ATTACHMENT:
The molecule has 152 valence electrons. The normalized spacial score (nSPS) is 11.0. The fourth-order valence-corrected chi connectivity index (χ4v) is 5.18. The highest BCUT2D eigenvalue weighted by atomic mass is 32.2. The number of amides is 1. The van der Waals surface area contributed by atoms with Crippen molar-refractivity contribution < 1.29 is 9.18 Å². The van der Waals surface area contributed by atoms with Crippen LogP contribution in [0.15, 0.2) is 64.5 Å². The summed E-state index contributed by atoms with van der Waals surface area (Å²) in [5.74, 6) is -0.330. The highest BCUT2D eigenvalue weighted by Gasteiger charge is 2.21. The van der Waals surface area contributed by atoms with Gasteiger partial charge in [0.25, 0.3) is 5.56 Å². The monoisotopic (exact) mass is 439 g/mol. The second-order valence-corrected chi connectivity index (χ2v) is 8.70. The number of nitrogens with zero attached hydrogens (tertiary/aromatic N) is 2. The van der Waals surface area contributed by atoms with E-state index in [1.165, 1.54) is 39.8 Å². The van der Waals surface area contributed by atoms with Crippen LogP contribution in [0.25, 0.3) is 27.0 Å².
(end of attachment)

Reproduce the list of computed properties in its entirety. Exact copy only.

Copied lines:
The molecule has 152 valence electrons. The normalized spacial score (nSPS) is 11.0. The fourth-order valence-corrected chi connectivity index (χ4v) is 5.18. The highest BCUT2D eigenvalue weighted by atomic mass is 32.2. The number of amides is 1. The van der Waals surface area contributed by atoms with Crippen molar-refractivity contribution < 1.29 is 9.18 Å². The van der Waals surface area contributed by atoms with Crippen LogP contribution in [0.15, 0.2) is 64.5 Å². The summed E-state index contributed by atoms with van der Waals surface area (Å²) in [5.74, 6) is -0.330. The highest BCUT2D eigenvalue weighted by Gasteiger charge is 2.21. The van der Waals surface area contributed by atoms with Gasteiger partial charge in [0.25, 0.3) is 5.56 Å². The monoisotopic (exact) mass is 439 g/mol. The second-order valence-corrected chi connectivity index (χ2v) is 8.70. The number of nitrogens with zero attached hydrogens (tertiary/aromatic N) is 2. The van der Waals surface area contributed by atoms with E-state index in [1.165, 1.54) is 39.8 Å². The van der Waals surface area contributed by atoms with Crippen LogP contribution in [0.25, 0.3) is 27.0 Å².